If you're in business, you have around a 1 in 100 chance of being audited by the IRS. If you run a business from home, your chances go up about four times. As long as you keep your books in good order, though, an audit is nothing to be scared of. The IRS won't audit you just to harass you. They just want justification of certain items on your tax return. There are two important things to do if you get audited, though, that can protect you and your business from undue problems.
When the IRS notifies you that you will be audited, they will give you
choice of having the audit meeting at the IRS office, or your office. ALWAYS
HAVE THE AUDIT TAKE PLACE AT THE IRS OFFICE! Many business people think that
they should have the audit in their own office, so they feel more comfortable. This is the WRONG
thing to do. If you let the IRS agent into
your office, you have given him or her the opportunity to view your whole
operation. They will definitely be looking for other things to question you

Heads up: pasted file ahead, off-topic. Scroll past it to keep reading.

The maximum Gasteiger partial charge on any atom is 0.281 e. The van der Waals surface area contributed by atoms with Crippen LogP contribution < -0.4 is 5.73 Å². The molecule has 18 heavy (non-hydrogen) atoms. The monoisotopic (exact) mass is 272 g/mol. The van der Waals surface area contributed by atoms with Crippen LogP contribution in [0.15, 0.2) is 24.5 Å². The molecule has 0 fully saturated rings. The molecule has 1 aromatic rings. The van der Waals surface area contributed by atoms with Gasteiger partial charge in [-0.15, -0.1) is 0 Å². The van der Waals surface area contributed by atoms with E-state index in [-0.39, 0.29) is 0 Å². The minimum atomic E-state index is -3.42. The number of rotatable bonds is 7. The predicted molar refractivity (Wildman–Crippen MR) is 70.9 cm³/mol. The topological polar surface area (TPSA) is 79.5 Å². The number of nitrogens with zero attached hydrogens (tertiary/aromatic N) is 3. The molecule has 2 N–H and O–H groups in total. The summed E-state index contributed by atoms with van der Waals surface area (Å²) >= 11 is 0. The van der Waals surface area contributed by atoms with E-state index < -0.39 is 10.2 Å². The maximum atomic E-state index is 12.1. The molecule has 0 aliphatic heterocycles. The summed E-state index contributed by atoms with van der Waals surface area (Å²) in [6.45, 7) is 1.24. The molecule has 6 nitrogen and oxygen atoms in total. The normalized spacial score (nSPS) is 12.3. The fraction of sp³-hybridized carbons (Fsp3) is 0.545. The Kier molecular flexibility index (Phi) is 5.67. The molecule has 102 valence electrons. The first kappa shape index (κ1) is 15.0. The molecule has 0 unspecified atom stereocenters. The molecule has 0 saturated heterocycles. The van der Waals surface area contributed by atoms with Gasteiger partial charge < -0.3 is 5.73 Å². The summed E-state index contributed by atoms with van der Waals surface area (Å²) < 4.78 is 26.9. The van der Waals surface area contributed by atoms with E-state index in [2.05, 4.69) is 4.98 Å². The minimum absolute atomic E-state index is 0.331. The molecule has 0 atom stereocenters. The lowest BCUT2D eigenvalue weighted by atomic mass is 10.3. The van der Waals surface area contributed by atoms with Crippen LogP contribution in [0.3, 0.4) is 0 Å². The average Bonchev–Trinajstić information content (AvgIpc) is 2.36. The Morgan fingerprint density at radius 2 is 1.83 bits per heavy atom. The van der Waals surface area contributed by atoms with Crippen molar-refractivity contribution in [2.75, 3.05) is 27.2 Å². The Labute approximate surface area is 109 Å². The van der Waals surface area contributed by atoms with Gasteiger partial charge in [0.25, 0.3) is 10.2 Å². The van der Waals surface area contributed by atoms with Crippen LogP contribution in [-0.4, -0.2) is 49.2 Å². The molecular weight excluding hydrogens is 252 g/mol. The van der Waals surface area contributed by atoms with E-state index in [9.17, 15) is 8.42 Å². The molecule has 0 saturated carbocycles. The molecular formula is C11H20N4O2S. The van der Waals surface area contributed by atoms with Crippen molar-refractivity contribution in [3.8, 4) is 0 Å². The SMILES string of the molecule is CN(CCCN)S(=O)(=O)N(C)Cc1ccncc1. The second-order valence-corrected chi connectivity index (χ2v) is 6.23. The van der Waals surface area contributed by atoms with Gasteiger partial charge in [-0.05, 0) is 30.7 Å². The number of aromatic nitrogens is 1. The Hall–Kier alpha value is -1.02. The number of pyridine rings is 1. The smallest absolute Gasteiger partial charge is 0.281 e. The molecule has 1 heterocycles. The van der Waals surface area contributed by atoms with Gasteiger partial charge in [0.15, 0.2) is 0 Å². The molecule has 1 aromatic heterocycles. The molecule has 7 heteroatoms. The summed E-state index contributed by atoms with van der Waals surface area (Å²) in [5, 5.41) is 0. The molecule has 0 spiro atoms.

about, besides the original audit item. If you have the meeting at the IRS
office, it forces the agent to focus on the original item.
The second thing you should do goes along with the first. When you go
the IRS office, THE ONLY PAPERS YOU SHOULD TAKE WITH YOU ARE ONES
DIRECTLY CONNECTED TO THE POINT OF CONTENTION!
If the IRS has a problem with a certain deduction, say travel expenses,
take the receipts that will
back up the deduction, AND NO MORE! If you take your complete set of business records, the agent is sure to take some time "looking for backup information" for your deduction. In reality, they will be looking for other, unrelated items that don't "look right." If you have the meeting in your office, they have every right to look through your files for the same things.
In other words, the smart thing to do is only give the IRS access to information regarding the items they are auditing you for. They will let you know the reason for the audit beforehand. This gives you the knowledge you need to protect yourself and your business from audit nightmares.